The NISO Working Group on E-Book Bibliographic Metadata Requirements in the Sale, Publication, Discovery, Delivery, and Preservation Supply Chain invites comments on its proposed Recommended Practice. Everyone involved in producing and using e-book metadata — publishers, retailers, libraries, service providers, and preservation agencies — is encouraged to share their feedback by August 2, 2020.
In a world where the format, transmission, and applications of e-book metadata are changing, and where metadata workflows and data exchange are becoming ever more automated, massive in scale, and networked, there is a crucial need for all stakeholders to develop a shared understanding of standards, practices, and purposes.
The Working Group’s recommendations touch on several areas of focus for e-book metadata — defining the minimal requirements for sales, discovery, delivery, deaccessioning, and preservation purposes; identifying the best way to transmit metadata through the supply chain; addressing the use of metadata records and transfer of information in describing updates to metadata records and record sets; developing rules for e-book metadata deduplication purposes; and sharing a variety of examples of recommended practice implementation.
According to Working Group co-chair Ravit David of Scholars Portal, University of Toronto, “Working Group members, representing diverse perspectives in the e-book landscape, shared details of varied metadata workflows and their rationales with each other. We determined that the overall purpose of this recommended practice should be to provide principles and examples in order to support a shared understanding and, where possible, alignment of our e-book metadata practices. We feel this approach acknowledges the practicalities of this area of work, and will improve communication and consistency across existing guidelines and communities of practice.”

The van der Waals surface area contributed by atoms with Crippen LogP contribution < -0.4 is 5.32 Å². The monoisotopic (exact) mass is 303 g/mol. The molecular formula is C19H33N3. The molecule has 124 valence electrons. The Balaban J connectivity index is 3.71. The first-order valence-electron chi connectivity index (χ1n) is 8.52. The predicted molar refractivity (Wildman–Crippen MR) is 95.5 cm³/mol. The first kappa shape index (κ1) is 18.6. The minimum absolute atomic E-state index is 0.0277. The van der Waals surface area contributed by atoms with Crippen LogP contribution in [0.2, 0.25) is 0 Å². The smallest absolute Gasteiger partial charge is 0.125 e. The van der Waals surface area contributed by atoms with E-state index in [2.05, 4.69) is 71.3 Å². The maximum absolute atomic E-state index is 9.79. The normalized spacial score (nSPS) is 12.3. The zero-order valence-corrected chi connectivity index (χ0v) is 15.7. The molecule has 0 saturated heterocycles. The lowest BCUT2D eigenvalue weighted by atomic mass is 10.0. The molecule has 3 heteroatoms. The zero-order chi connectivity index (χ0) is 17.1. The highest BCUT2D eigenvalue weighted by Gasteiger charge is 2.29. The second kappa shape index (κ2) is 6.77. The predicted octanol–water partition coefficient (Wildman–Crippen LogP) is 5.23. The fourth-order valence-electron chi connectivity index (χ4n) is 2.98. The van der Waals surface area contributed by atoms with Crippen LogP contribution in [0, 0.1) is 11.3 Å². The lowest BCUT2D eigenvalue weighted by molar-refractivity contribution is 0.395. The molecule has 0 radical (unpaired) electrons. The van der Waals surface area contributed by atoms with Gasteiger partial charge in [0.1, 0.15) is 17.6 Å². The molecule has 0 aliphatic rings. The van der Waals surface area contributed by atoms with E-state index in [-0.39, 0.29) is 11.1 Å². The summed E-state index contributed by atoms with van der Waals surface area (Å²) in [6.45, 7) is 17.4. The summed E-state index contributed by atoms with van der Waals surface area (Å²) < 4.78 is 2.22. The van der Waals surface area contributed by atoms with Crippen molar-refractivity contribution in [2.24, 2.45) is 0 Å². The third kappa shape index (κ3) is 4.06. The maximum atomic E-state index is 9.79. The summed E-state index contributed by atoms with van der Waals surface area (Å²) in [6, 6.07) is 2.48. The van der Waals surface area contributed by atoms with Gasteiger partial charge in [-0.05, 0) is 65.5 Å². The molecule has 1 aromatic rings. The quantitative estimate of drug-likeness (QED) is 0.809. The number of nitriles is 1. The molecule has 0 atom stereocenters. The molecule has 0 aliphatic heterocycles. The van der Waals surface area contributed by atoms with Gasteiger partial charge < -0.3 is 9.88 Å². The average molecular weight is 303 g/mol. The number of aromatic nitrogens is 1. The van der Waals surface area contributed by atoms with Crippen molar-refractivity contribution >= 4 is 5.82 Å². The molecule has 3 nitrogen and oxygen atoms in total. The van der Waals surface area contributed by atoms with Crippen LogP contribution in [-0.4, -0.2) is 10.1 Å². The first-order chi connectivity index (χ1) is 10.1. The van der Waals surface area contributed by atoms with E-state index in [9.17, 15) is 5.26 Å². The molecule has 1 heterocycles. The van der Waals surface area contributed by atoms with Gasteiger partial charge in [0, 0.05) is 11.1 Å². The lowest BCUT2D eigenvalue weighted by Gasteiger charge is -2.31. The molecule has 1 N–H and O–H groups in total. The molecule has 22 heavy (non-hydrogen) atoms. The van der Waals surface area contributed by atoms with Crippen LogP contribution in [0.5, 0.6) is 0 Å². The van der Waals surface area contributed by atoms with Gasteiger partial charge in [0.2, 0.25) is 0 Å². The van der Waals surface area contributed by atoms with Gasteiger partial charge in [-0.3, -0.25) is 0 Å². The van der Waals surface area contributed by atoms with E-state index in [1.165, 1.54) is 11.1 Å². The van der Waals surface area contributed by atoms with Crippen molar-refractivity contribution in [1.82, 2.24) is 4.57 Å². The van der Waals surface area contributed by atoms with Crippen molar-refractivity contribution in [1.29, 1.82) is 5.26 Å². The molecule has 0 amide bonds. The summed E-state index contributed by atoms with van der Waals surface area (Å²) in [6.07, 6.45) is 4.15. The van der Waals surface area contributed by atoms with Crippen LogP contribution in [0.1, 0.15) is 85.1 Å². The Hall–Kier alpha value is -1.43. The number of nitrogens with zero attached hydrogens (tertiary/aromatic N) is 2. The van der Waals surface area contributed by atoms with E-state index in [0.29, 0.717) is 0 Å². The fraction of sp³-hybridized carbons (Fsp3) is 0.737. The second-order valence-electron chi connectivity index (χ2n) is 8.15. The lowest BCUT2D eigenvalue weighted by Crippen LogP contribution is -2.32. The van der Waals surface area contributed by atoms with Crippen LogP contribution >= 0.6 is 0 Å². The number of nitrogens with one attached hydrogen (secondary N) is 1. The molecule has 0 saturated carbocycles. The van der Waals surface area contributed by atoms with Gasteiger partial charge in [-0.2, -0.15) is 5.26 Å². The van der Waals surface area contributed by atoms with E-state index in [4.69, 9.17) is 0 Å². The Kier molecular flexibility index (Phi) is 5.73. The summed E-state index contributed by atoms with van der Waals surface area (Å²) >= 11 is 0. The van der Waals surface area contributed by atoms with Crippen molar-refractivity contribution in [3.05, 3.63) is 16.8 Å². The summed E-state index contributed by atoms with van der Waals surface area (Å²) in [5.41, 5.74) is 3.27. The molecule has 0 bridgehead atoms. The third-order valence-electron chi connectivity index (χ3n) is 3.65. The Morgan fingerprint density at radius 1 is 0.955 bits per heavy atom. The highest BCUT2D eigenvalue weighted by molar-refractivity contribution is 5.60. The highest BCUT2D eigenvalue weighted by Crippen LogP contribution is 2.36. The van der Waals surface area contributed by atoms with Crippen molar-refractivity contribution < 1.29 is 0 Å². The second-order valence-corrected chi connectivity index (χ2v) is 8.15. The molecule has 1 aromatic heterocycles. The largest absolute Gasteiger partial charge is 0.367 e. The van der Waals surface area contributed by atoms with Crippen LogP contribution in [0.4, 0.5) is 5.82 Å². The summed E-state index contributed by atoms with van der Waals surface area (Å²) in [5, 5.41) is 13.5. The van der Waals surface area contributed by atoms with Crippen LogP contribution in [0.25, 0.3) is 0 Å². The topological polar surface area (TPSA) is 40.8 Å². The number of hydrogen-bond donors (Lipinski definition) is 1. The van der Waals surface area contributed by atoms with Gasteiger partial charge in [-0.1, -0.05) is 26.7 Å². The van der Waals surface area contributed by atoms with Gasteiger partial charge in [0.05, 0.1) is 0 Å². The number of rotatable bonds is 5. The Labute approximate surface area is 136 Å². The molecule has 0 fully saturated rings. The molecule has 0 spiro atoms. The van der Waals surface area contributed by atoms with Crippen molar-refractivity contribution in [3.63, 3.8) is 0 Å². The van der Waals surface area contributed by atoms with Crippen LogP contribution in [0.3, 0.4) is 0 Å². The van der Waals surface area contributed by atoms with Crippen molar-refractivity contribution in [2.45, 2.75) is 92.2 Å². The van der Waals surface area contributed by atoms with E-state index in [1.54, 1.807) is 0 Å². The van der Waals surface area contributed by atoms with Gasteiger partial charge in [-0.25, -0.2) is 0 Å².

The second co-chair, Alistair Morrison of Johns Hopkins University, added, “Analysis of stakeholder-specific use cases supported our decision to focus closely on a short list of metadata elements: titles, names, dates, book identifiers, and subjects. Recommendations involving these elements enable basic functions of e-book metadata that apply across all stakeholder organizations: identifying a book, matching records for the same book or version, and distinguishing records that refer to different books or versions. The NISO E-Book Metadata Recommended Practice supports and complements existing e-book best practices and guidelines, such as those published by BISG, EDItEUR, and W3C.”
NISO's Associate Executive Director, Nettie Lagace, commented, "The members of the E-Book Metadata Working Group are to be commended for their tireless efforts to develop this recommended practice. Once finalized and implemented, these recommendations will benefit the whole e-book community — from authors to readers, from publishers to retailers, vendors, and libraries. NISO welcomes feedback on this proposed recommended practice from anyone who creates and/or uses e-book metadata”
The draft Recommended Practice is available at https://www.niso.org/standards-committees/ebmd.
NISO, based in Baltimore, Maryland, fosters the development and maintenance of standards that facilitate the creation, persistent management, and effective interchange of information so that it can be trusted for use in research and learning. To fulfill this mission, NISO engages libraries, publishers, information aggregators, and other organizations that support learning, research, and scholarship through the creation, organization, management, and curation of knowledge. NISO works with intersecting communities of interest and across the entire lifecycle of information standards. NISO is a not-for-profit association accredited by the American National Standards Institute (ANSI). For more information, visit the NISO website (https://niso.org).